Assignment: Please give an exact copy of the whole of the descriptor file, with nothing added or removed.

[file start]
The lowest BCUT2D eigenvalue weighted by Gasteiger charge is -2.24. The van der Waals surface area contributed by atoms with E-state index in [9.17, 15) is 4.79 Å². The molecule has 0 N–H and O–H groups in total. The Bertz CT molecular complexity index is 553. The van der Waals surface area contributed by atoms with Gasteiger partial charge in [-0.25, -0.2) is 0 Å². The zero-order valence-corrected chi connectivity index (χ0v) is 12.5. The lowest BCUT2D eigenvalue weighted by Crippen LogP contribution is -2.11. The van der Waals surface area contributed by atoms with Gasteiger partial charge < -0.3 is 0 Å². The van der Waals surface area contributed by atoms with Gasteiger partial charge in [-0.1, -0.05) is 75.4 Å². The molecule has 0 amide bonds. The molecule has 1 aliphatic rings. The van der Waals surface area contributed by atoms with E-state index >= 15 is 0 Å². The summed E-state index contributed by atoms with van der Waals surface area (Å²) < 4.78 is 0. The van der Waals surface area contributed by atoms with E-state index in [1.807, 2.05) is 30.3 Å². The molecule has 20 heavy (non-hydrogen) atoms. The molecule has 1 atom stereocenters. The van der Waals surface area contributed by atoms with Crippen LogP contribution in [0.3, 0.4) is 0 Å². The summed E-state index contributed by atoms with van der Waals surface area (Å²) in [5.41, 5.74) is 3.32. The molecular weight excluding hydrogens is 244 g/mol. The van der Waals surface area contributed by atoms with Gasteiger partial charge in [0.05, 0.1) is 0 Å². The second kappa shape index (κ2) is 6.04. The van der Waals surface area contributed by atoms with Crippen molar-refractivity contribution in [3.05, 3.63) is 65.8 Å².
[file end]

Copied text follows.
The lowest BCUT2D eigenvalue weighted by Gasteiger charge is -2.24. The van der Waals surface area contributed by atoms with E-state index in [9.17, 15) is 4.79 Å². The molecule has 0 N–H and O–H groups in total. The Bertz CT molecular complexity index is 553. The van der Waals surface area contributed by atoms with Gasteiger partial charge in [-0.25, -0.2) is 0 Å². The zero-order valence-corrected chi connectivity index (χ0v) is 12.5. The lowest BCUT2D eigenvalue weighted by Crippen LogP contribution is -2.11. The van der Waals surface area contributed by atoms with Gasteiger partial charge < -0.3 is 0 Å². The van der Waals surface area contributed by atoms with Gasteiger partial charge in [-0.1, -0.05) is 75.4 Å². The molecule has 0 amide bonds. The molecule has 1 aliphatic rings. The van der Waals surface area contributed by atoms with E-state index >= 15 is 0 Å². The summed E-state index contributed by atoms with van der Waals surface area (Å²) < 4.78 is 0. The van der Waals surface area contributed by atoms with E-state index in [1.807, 2.05) is 30.3 Å². The molecule has 20 heavy (non-hydrogen) atoms. The molecule has 1 atom stereocenters. The van der Waals surface area contributed by atoms with Crippen LogP contribution in [0.3, 0.4) is 0 Å². The summed E-state index contributed by atoms with van der Waals surface area (Å²) in [5.41, 5.74) is 3.32. The molecular weight excluding hydrogens is 244 g/mol. The van der Waals surface area contributed by atoms with Gasteiger partial charge in [0.05, 0.1) is 0 Å². The second kappa shape index (κ2) is 6.04. The van der Waals surface area contributed by atoms with Crippen molar-refractivity contribution in [3.05, 3.63) is 65.8 Å².